A well-made dynamic infrastructure, on the other hand, manages these peaks with ease and without performance degradation. The "conflict of success" is avoided. The servers are not started and stopped manually. There is no fixed schedule. The choreography of starting and shutting down additional servers is defined in what is called a “metric”.
The metric defines when additional servers are prepared for launch and when they are actually allowed on the "stage". A cold boot of a new server takes one to two minutes. Fine-tuning this metric is the key to consistent performance at minimum cost. Once the metric is refined, the environment dynamically manages itself. Regular checks by qualified administrators, however, are still recommended.
The following advantages can be derived from this automated process of a dynamic infrastructure:
- Cost Savings: Cloud services like Amazon Web Services typically charge servers on a per-minute basis. This saves money in times of low usage. If necessary, however, enough power can be made available. For example, in the weeks leading up to Christmas, there could be 30 servers at peak times—whatever is needed for consistent performance and a great user experience.
- Regional hosting: For web applications that run globally, it makes sense to have the infrastructure closer to the users because the Internet connection speed can drop over long distances. For example, for users in Asia, a web application running on servers in Europe or America may feel slow. In this case, it makes sense to set up servers in an Asian data center. The infrastructure is typically globally networked.
- Lower error rate: If one of the application servers has a problem ("freezes"), no manual intervention is required. By using self-healing features, the server is automatically taken out of service, reset, re-installed, reconfigured, and put back into service. This means that the hosting environment can repair itself without the manual work of server administrators without the users noticing a problem. Redundancy can also be achieved with dynamic hosting: servers are automatically started in another data center if there is a problem in the main data center.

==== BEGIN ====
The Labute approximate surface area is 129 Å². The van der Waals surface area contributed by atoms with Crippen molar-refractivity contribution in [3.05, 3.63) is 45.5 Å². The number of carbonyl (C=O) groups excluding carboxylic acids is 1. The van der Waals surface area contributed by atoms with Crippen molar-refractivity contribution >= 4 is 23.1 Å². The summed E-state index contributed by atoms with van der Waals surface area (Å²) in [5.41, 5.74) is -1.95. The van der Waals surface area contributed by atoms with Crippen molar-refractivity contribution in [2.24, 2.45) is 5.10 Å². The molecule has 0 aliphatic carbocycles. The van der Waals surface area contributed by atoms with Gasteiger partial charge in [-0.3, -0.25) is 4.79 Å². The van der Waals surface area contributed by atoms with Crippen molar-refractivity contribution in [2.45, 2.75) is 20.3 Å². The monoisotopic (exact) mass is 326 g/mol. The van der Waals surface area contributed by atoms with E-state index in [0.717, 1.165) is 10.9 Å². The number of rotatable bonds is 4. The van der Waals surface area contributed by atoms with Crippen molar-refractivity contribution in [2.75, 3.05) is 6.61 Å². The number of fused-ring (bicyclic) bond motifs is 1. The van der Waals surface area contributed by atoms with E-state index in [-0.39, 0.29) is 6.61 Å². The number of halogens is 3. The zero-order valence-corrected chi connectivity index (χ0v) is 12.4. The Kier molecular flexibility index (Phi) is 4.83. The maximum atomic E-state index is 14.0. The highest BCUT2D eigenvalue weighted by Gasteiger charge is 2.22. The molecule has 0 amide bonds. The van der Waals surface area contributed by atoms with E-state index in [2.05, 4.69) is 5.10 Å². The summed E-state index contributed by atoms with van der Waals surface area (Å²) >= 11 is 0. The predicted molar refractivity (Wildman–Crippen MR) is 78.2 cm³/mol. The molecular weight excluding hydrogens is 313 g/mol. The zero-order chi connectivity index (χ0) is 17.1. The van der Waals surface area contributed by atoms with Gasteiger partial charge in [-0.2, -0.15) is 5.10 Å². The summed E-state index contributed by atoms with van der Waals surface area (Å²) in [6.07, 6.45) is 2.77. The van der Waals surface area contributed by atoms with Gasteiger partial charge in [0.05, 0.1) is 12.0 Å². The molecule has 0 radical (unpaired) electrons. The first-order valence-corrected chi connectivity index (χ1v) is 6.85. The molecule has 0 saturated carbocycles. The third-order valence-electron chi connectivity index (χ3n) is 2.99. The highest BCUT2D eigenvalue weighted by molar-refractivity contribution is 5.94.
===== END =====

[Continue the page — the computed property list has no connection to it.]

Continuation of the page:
- Simplified update installation: Updates are very similar to the self-healing process. An update means simply telling the application servers that a new software version is available. Each server in turn is removed from the service, reset, and reinstalled with the new software version. In many cases, it is not necessary to display a maintenance page during the installation of updates. Updates can be installed during normal operation.
If you need help with the implementation of a dynamic infrastructure, please contact us. h.com helps you migrate your existing application to a dynamic infrastructure and builds complex setups with scalability, redundancy, failover, and backup solutions. With our experience in complex international infrastructures, we may as well be the beacon in the Cloud for the setup of smaller environments.
Christian Haag, founder and CEO of h.com networkers GmbH